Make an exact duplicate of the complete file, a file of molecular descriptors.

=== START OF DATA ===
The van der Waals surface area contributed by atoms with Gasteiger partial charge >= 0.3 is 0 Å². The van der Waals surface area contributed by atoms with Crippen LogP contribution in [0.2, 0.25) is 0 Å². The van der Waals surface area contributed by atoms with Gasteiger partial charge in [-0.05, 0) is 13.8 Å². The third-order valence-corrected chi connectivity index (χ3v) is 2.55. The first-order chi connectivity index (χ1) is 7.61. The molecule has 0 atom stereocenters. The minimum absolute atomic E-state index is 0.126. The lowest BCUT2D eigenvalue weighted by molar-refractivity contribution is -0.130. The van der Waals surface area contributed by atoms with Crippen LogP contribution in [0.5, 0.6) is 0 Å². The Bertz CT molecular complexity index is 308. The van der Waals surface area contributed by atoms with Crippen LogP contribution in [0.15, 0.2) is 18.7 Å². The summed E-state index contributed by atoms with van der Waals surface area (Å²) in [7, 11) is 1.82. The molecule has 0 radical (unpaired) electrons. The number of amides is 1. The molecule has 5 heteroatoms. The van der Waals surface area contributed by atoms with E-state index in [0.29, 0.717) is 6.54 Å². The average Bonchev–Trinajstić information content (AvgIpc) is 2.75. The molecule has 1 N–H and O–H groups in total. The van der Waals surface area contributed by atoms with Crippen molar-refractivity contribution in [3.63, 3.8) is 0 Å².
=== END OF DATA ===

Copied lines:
The van der Waals surface area contributed by atoms with Gasteiger partial charge >= 0.3 is 0 Å². The van der Waals surface area contributed by atoms with Crippen LogP contribution in [0.2, 0.25) is 0 Å². The van der Waals surface area contributed by atoms with Gasteiger partial charge in [-0.05, 0) is 13.8 Å². The third-order valence-corrected chi connectivity index (χ3v) is 2.55. The first-order chi connectivity index (χ1) is 7.61. The molecule has 0 atom stereocenters. The minimum absolute atomic E-state index is 0.126. The lowest BCUT2D eigenvalue weighted by molar-refractivity contribution is -0.130. The van der Waals surface area contributed by atoms with Crippen LogP contribution in [0.5, 0.6) is 0 Å². The Bertz CT molecular complexity index is 308. The van der Waals surface area contributed by atoms with Crippen LogP contribution in [0.15, 0.2) is 18.7 Å². The summed E-state index contributed by atoms with van der Waals surface area (Å²) in [7, 11) is 1.82. The molecule has 0 radical (unpaired) electrons. The number of amides is 1. The molecule has 5 heteroatoms. The van der Waals surface area contributed by atoms with E-state index in [0.29, 0.717) is 6.54 Å². The average Bonchev–Trinajstić information content (AvgIpc) is 2.75. The molecule has 1 N–H and O–H groups in total. The van der Waals surface area contributed by atoms with Crippen molar-refractivity contribution in [3.63, 3.8) is 0 Å².